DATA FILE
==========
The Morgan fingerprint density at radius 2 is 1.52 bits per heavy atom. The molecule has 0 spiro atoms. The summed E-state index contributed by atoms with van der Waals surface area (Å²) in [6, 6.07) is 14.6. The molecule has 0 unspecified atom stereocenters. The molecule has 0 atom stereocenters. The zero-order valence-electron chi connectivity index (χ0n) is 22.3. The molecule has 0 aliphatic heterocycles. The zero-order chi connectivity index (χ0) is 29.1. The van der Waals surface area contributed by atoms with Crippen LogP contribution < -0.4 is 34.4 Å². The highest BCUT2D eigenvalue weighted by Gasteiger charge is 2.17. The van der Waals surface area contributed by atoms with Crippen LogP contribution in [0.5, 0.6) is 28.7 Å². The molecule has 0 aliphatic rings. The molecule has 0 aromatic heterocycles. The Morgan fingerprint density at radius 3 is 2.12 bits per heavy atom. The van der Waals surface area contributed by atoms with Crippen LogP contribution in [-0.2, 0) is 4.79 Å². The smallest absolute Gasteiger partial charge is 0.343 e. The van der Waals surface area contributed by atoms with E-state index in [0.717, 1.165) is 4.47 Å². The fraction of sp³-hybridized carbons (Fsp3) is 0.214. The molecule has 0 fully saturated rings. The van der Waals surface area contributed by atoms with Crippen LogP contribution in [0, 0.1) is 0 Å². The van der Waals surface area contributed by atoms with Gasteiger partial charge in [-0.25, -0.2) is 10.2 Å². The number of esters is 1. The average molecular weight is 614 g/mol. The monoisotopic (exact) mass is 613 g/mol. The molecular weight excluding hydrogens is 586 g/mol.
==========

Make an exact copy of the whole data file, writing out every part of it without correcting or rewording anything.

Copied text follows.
The Morgan fingerprint density at radius 2 is 1.52 bits per heavy atom. The molecule has 0 spiro atoms. The summed E-state index contributed by atoms with van der Waals surface area (Å²) in [6, 6.07) is 14.6. The molecule has 0 unspecified atom stereocenters. The molecule has 0 atom stereocenters. The zero-order valence-electron chi connectivity index (χ0n) is 22.3. The molecule has 0 aliphatic heterocycles. The zero-order chi connectivity index (χ0) is 29.1. The van der Waals surface area contributed by atoms with Crippen LogP contribution < -0.4 is 34.4 Å². The highest BCUT2D eigenvalue weighted by Gasteiger charge is 2.17. The van der Waals surface area contributed by atoms with Crippen LogP contribution in [0.5, 0.6) is 28.7 Å². The molecule has 0 aliphatic rings. The molecule has 0 aromatic heterocycles. The Morgan fingerprint density at radius 3 is 2.12 bits per heavy atom. The van der Waals surface area contributed by atoms with Crippen LogP contribution in [-0.2, 0) is 4.79 Å². The smallest absolute Gasteiger partial charge is 0.343 e. The van der Waals surface area contributed by atoms with E-state index in [0.717, 1.165) is 4.47 Å². The fraction of sp³-hybridized carbons (Fsp3) is 0.214. The molecule has 0 fully saturated rings. The van der Waals surface area contributed by atoms with Crippen LogP contribution in [0, 0.1) is 0 Å². The van der Waals surface area contributed by atoms with Gasteiger partial charge in [-0.25, -0.2) is 10.2 Å². The number of esters is 1. The average molecular weight is 614 g/mol. The monoisotopic (exact) mass is 613 g/mol. The molecular weight excluding hydrogens is 586 g/mol.